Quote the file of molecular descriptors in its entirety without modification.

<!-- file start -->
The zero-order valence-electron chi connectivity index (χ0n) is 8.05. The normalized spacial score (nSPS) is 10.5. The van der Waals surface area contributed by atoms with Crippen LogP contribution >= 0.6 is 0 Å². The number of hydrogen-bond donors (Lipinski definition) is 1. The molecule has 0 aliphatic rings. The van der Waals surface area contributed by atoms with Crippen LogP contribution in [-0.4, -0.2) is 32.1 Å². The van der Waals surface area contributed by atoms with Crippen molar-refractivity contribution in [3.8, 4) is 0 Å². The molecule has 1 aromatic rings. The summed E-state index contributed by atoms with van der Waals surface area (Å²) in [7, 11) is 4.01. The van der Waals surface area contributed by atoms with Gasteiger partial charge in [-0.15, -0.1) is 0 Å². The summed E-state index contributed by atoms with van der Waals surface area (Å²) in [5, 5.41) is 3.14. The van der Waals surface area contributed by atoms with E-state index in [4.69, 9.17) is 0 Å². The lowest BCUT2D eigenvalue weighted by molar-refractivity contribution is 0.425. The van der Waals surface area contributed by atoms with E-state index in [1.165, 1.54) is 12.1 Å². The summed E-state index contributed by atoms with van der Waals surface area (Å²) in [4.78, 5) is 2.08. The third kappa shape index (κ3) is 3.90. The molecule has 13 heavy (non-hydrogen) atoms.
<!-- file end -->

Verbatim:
The zero-order valence-electron chi connectivity index (χ0n) is 8.05. The normalized spacial score (nSPS) is 10.5. The van der Waals surface area contributed by atoms with Crippen LogP contribution >= 0.6 is 0 Å². The number of hydrogen-bond donors (Lipinski definition) is 1. The molecule has 0 aliphatic rings. The van der Waals surface area contributed by atoms with Crippen LogP contribution in [-0.4, -0.2) is 32.1 Å². The van der Waals surface area contributed by atoms with Crippen molar-refractivity contribution in [3.8, 4) is 0 Å². The molecule has 1 aromatic rings. The summed E-state index contributed by atoms with van der Waals surface area (Å²) in [7, 11) is 4.01. The van der Waals surface area contributed by atoms with Gasteiger partial charge in [-0.15, -0.1) is 0 Å². The summed E-state index contributed by atoms with van der Waals surface area (Å²) in [5, 5.41) is 3.14. The van der Waals surface area contributed by atoms with E-state index in [4.69, 9.17) is 0 Å². The lowest BCUT2D eigenvalue weighted by molar-refractivity contribution is 0.425. The van der Waals surface area contributed by atoms with E-state index in [1.165, 1.54) is 12.1 Å². The summed E-state index contributed by atoms with van der Waals surface area (Å²) in [4.78, 5) is 2.08. The third kappa shape index (κ3) is 3.90. The molecule has 13 heavy (non-hydrogen) atoms.